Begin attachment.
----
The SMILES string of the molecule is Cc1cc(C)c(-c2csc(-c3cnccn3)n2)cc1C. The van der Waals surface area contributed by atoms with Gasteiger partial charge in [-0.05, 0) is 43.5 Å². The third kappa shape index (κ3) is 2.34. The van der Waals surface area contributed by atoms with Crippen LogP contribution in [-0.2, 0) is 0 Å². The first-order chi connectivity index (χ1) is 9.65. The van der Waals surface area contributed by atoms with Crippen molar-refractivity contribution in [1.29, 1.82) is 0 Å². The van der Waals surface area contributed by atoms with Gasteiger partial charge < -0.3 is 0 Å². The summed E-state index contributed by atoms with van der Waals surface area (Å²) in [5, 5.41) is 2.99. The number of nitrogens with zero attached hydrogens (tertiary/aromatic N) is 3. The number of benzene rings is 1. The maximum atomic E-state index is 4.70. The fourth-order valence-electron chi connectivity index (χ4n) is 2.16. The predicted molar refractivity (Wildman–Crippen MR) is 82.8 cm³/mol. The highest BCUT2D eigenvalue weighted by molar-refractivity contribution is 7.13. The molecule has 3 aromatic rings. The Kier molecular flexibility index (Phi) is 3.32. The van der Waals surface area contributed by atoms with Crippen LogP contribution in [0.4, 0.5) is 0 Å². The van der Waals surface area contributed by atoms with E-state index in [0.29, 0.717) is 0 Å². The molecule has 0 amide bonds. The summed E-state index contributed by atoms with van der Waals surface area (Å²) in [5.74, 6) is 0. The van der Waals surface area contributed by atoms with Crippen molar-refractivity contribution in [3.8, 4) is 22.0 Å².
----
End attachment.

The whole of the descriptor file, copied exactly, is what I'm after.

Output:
The SMILES string of the molecule is Cc1cc(C)c(-c2csc(-c3cnccn3)n2)cc1C. The van der Waals surface area contributed by atoms with Gasteiger partial charge in [-0.05, 0) is 43.5 Å². The third kappa shape index (κ3) is 2.34. The van der Waals surface area contributed by atoms with Crippen LogP contribution in [-0.2, 0) is 0 Å². The first-order chi connectivity index (χ1) is 9.65. The van der Waals surface area contributed by atoms with Crippen molar-refractivity contribution in [1.29, 1.82) is 0 Å². The van der Waals surface area contributed by atoms with Gasteiger partial charge < -0.3 is 0 Å². The summed E-state index contributed by atoms with van der Waals surface area (Å²) in [5, 5.41) is 2.99. The number of nitrogens with zero attached hydrogens (tertiary/aromatic N) is 3. The number of benzene rings is 1. The maximum atomic E-state index is 4.70. The fourth-order valence-electron chi connectivity index (χ4n) is 2.16. The predicted molar refractivity (Wildman–Crippen MR) is 82.8 cm³/mol. The highest BCUT2D eigenvalue weighted by molar-refractivity contribution is 7.13. The molecule has 3 aromatic rings. The Kier molecular flexibility index (Phi) is 3.32. The van der Waals surface area contributed by atoms with Crippen LogP contribution in [0.4, 0.5) is 0 Å². The van der Waals surface area contributed by atoms with E-state index in [0.29, 0.717) is 0 Å². The molecule has 0 amide bonds. The summed E-state index contributed by atoms with van der Waals surface area (Å²) in [5.74, 6) is 0. The van der Waals surface area contributed by atoms with Crippen molar-refractivity contribution in [3.8, 4) is 22.0 Å².